Google’s implementation of AdSense never ceases to amaze me. AdSense has been a major source of revenue for many websites for a few years now and has allowed many businesses to succeed where previously they would have had little chance. It’s a great program and I appreciate how it allows websites to monetize content quickly and with little effort. That said, I’m still so confused by Google’s implementation. It just doesn’t make much sense.
Since July 2007 Google AdSense has had the ability to crawl login protected pages so that it can scan (and therefore provide relevant ads) to pages behind logins. This is great since many pages on sites, in particular social networks where the the majority of page views are post-login can now be monetized.
Despite this progress, Google still doesn’t provide an SSL version of AdSense, so while the page itself can be served over SSL, the ad isn’t. This is problematic since the browser will alert the user that the page is not entirely secure. I really don’t understand why this can’t be done. Google does appear to scan these pages as the ads are relevant, so I don’t think the crawler is the issue. They just don’t want to serve ads over SSL.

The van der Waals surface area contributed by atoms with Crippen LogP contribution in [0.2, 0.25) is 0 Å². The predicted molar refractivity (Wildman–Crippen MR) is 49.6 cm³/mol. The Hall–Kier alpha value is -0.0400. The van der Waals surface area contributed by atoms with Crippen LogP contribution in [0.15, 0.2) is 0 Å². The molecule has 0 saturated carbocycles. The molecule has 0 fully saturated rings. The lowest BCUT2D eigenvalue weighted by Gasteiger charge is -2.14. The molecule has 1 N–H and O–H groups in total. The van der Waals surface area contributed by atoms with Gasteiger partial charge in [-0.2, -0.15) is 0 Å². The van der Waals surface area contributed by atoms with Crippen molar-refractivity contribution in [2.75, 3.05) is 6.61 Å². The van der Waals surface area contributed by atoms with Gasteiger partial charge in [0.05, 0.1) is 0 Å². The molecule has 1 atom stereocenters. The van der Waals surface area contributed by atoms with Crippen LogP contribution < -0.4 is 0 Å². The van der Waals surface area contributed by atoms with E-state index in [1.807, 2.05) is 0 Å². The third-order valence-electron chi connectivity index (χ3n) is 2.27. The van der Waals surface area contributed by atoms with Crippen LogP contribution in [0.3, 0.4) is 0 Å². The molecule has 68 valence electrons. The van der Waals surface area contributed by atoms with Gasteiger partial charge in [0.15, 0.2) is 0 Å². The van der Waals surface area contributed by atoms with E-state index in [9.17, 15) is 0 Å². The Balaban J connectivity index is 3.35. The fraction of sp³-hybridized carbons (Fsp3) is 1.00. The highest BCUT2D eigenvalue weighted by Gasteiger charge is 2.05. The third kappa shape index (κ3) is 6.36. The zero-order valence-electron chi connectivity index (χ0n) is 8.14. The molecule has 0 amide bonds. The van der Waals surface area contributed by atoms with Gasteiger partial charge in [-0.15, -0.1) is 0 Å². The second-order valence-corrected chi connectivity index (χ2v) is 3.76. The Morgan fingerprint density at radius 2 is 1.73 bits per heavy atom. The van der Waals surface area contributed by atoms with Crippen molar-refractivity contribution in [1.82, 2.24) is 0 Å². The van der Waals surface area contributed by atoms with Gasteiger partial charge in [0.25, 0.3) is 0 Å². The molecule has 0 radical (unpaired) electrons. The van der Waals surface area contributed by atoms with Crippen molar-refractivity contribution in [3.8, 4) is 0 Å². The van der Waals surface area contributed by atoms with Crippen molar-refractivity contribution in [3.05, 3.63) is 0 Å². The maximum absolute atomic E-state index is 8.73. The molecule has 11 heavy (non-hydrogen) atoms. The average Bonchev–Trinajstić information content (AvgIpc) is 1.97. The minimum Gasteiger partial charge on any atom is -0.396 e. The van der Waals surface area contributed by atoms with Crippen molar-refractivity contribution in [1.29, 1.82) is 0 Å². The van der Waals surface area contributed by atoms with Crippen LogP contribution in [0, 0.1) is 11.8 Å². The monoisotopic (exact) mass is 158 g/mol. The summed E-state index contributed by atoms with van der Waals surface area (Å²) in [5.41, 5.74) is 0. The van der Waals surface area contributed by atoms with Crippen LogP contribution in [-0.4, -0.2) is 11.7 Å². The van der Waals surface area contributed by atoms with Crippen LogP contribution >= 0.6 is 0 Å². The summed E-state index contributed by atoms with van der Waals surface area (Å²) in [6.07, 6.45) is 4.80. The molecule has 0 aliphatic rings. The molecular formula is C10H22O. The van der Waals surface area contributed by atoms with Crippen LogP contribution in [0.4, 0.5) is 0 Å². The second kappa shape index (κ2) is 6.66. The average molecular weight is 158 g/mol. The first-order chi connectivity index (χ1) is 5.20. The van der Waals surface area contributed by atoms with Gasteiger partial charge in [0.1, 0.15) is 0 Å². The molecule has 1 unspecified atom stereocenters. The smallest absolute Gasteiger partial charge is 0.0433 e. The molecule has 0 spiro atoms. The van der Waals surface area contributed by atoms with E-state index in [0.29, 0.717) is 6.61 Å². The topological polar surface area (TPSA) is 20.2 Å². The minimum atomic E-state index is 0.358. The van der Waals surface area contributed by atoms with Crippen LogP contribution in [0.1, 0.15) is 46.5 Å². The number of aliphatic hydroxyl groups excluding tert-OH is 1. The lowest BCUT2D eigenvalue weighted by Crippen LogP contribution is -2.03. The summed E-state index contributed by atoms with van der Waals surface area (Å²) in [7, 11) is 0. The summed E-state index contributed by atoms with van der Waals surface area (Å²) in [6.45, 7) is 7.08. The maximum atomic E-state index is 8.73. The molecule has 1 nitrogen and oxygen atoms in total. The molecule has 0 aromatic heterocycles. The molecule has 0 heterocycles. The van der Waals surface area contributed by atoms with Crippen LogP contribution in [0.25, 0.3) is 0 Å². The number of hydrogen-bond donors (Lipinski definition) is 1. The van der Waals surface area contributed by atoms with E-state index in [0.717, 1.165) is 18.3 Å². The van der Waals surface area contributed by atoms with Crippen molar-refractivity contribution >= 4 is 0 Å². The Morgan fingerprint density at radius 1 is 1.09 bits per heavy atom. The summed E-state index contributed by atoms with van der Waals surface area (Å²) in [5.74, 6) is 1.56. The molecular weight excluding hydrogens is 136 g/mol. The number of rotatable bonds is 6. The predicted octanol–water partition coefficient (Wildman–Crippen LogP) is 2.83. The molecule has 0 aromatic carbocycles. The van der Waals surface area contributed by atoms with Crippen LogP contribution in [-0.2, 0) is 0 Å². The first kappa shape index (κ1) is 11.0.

Come on Google, the web would be a much more secure place if AdSense supported SSL. It would remove a big reason for sites to not use SSL in places that they should.
For those who would argue that putting third party ads on an SSL page defeats the purpose, that’s only partially true. Yes in an ideal world there’s no third party content on an SSL page. In the real world, Google already supports using SSL with Google Analytics (as do virtually all other analytics services), and you can bet almost any SSL page you access has some analytics on it already. This is no worse. If anything it’s better since unlike Analytics, the nature of the service involves much less recording of user behavior.
By not supporting SSL it’s just encouraging sites to not use it in places where a users privacy and security would be better off with it.